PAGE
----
Chivalry. It is an ardently admired characteristic, which is scarcely seen, in its pure form in today’s society. Chivalry is thought of today as a mythical medieval practice, which goes hand in hand with dragons, tumultuous quests and fair maidens. Having a chivalric nature is to have the sum of the ideal qualifications of a knight, including courtesy, generosity, valor, and dexterity in arms. Chivalry has been admired and respected consistently throughout the ages and audiences have responded well to representations of chivalry consistently throughout time. This discourse will further discuss these ideas and address how the concept of chivalry has been represented in literature from the time of Chaucer to the present day with reference to the texts Keats’s La Belle Dame Sans Merci, Chaucer’s The Knight’s Tale, Tolkien’s The Lord of the Rings and the painting, The Accolade by Edmund Blair Leighton.
Chivalry is bred into people. Although it was custom in medieval times to be born into the opportunity to become a knight, chivalry itself is acquired only through the hearts and minds of individuals, not by rites of birth. It is what we do and believe which defines us and chivalric literature often involves a quest, which the protagonist endures and through which he overcomes his fundamental flaw, which aids in his inclination to attain chivalry.
This is reflected in J.R.R. Tolkien’s The Lord Of The Rings through the characters Frodo Baggins and Samwise Gamgee. Tolkien constructs Frodo and Sam as simpleton hobbits that know nothing of swords and battles, however after they endure a horrific quest, they prove to be two of the greatest chivalric characters throughout literature.
They commenced their quest to destroy the ring with insecurity and reluctance, however with each step they took, the two hobbits grew in strength of character and nobility and frequently passed down the opportunity to give up in the hope of restoring peace and goodness in the world. This is displayed in the quote "I can't do this Sam."
"I know, we shouldn't even be here but we are, it's like in the great stories full of darkness and danger, [where] sometimes you didn't want to know the end. Because how could the end be happy when so much bad had happened? But in the end, it's only a passing thing, this shadow. Those were the stories that meant something. But I know now, Mr. Frodo, folk in those stories had lots of chances of turning back, only they didn't. They kept going. Because they were holding on to something.” "What are we holding on to Sam?”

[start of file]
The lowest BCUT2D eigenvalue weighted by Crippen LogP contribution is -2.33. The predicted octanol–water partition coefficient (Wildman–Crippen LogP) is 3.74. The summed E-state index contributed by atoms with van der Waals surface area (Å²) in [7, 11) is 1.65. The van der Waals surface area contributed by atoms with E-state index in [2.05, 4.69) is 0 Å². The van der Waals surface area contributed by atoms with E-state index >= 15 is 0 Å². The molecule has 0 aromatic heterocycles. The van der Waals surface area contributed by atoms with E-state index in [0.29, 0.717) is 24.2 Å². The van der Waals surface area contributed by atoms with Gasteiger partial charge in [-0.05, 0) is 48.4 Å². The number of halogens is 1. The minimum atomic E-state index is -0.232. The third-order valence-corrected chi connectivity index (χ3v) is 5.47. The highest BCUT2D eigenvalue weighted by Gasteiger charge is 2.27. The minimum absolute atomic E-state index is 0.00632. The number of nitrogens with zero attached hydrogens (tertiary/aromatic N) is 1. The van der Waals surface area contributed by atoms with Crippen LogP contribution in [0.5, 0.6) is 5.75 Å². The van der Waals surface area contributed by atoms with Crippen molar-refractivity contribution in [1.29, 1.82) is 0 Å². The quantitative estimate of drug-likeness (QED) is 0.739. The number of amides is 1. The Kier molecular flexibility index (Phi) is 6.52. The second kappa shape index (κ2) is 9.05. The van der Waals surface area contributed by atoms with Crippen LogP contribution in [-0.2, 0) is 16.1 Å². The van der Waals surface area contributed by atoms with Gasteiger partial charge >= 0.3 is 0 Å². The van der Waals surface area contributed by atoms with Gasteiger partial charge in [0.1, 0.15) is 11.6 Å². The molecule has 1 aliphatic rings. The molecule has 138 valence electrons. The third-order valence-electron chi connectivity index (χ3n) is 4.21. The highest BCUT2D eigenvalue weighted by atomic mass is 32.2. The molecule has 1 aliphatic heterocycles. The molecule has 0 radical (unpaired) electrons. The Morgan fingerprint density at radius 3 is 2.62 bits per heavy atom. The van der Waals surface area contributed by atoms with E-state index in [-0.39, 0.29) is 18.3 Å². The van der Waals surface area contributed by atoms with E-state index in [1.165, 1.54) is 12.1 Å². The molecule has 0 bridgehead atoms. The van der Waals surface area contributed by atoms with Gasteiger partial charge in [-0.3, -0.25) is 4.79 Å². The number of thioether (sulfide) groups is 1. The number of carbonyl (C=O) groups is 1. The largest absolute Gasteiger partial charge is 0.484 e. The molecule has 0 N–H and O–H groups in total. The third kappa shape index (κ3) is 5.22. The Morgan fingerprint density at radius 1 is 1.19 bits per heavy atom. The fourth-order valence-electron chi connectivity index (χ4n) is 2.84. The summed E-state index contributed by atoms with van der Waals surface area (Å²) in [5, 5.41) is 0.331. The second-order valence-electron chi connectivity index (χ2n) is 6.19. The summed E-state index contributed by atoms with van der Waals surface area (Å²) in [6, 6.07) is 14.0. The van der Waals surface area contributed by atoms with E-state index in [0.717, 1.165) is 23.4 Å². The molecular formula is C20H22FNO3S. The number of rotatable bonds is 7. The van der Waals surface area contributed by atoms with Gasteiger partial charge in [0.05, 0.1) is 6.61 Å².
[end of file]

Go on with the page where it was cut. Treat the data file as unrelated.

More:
"That there's some good in this world... and it's worth fighting for.”
Frodo and Sam support each other throughout their quest and consequently remain pure in heart after destroying the ring. Frodo overcomes his fatal flaw, which is his desire of the ring, when he casts it into the flaming fires of Mount Doom, which saves the world of Middle Earth from destruction. Because Frodo and Sam have overcome their flaws and displayed great nobility whilst succeeding in their quest, they attain great respect, admiration and most notably a distinct presence of chivalry. They each endure a metamorphosis that transforms them from naïve, insecure hobbits, to noble, virtuous and chivalric characters. As with many other literal representations of chivalry, the quest has exposed and extinguished the protagonists’ flaw and in addition, the quest has illuminated their chivalrousness.
A chivalric person is frequently represented throughout literature as a fierce warrior and a tender lover. This is not to say that chivalric characters are duplicitous but it is suggested that they are the epitome of a perfectly balanced, entirely noble individual.
The representation of chivalric characters as fierce warriors and tender lovers is strongly reflected in Geoffrey Chaucer’s The Knights Tale, particularly through the character of ‘Duke Theseus’.
The Duke is described as being a great and powerful...
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